The final side trip is the Moodus River. For the first time in about three years, I can ascend all the way up to Johnsonville. The high water made it possible to pass the blocking deadfalls. 

Fledling Common Mergansers in the Moodus

Saturday, July 29, 2023

Duckin' the Heat

I set out just a bit after high tide and ride a light current down to the big marsh. It will be warm and humid today, so it is best to get this paddling stuff done and over with in the morning. There is a pleasant breeze out of the southwest, the sky is partly cloudy with a good chance of rain at some time during the day.

There is a lot of plastic trash in the water today. This is probably a result of high tide and a good dumping thunderstorm in the middle of the night. Everything that I pick out of the water has obviously been laying around in the weeds for quite some time.  

I spot a couple of Yellow Crowned Night Herons at the top of the marsh. As I head up the channel towards the central phragmites patch, I spot a five gallon plastic bucket. When I pull up against the shore to grab it, I flush eight or ten Night Herons and an equal number of Mallards. With the high tide, they'd been sitting out of sight a few yards back in the spartina. Most of the Night Herons are juveniles - basic gray in color. So, while I wasn't paying attention, the Night Herons have fledged and come over from the Charles Island rookery. It's the "doubling of Herons" time. 

Paddling up through the center of the marsh, I continue to flush Mallards. juvenile Night Herons, one Black Crowned Night Heron, and a couple of mature Yellow Crowns. At the phragamite patch, I flush five Black Crowned Night Herons. 

Considering how nice it is right now, I am surprised to be the only person in the marsh. I weave my way through some smaller passages, then head over to the east shore to see if any Herons are perching in the trees - at times, a favorite spot for them...but, just three Great Egrets. From there I head out, passing four Snowy Egrets and a few more Night Herons. Spot a mature Bald Eagle just before the take-out.
I pick plastic trash at the boat ramp until I fill the bucket.

Wednesday, July 26, 2023

The Ascent of Charles Island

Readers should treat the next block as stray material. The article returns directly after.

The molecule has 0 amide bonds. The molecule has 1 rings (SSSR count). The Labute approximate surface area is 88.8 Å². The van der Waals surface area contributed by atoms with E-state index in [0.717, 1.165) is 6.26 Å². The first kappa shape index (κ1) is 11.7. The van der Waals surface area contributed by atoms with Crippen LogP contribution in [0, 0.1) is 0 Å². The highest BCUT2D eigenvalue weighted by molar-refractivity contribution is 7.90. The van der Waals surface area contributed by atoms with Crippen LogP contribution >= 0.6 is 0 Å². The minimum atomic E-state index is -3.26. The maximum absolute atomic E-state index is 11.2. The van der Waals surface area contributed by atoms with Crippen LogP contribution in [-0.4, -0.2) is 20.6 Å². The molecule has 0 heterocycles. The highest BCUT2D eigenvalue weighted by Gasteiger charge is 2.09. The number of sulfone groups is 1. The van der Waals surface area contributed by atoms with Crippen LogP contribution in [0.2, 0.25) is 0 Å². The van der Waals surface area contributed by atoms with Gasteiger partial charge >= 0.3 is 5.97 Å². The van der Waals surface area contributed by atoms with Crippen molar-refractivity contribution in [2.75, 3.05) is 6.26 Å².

The Eagle dropped down from the trees - the trees between Dead Man's Curve and Welch's Point. It headed out, straight across the bay just four or five feet above the water - well within its wingspan. Eagles don't fly like this when they are going somewhere - it's not efficient. They fly like this when they are hunting - it's stealthy. It has spotted something by Charles Island, now a mile behind me. With binoculars, I wouldn't be able to see what it sees, even with the water barely rippled in the calm air. That's a tip on how excellent an Eagle's eyes are. Finally, maybe three quarters of a mile out, the Eagle pulls up to circle about thirty feet above the water - another trait of hunting. The prey has dived. It might be the lone Merganser I passed out there. It swoops, circles again, and swoops, tagging the water. I think it was a miss. The Eagle flies off out past the island.

I made the annual ascent of Charles Island. That's a black humor inside joke that references my time in the Northwest, in sight of Mt. Rainier. It seemed that every year, some visitor from parts east would come to climb Mt. Rainier. Now, PNW weather isn't all that bad, if one is patient. The impatient ones, with only a week of vacation, often set off only to find themselves in sopping wet, cold, and windy conditions where they can't see more than ten feet. Sometimes, they disappear. Charles Island, just a tantalizing mile from shore, has that same effect, drawing the "no PFD - borrowed boat - drink a beer or six" folk out to big water. Sometimes, they disappear.

The island is an important rookery for Egrets and Herons. It's closed to the public during nesting season. 

Where a Laughing Gull once stood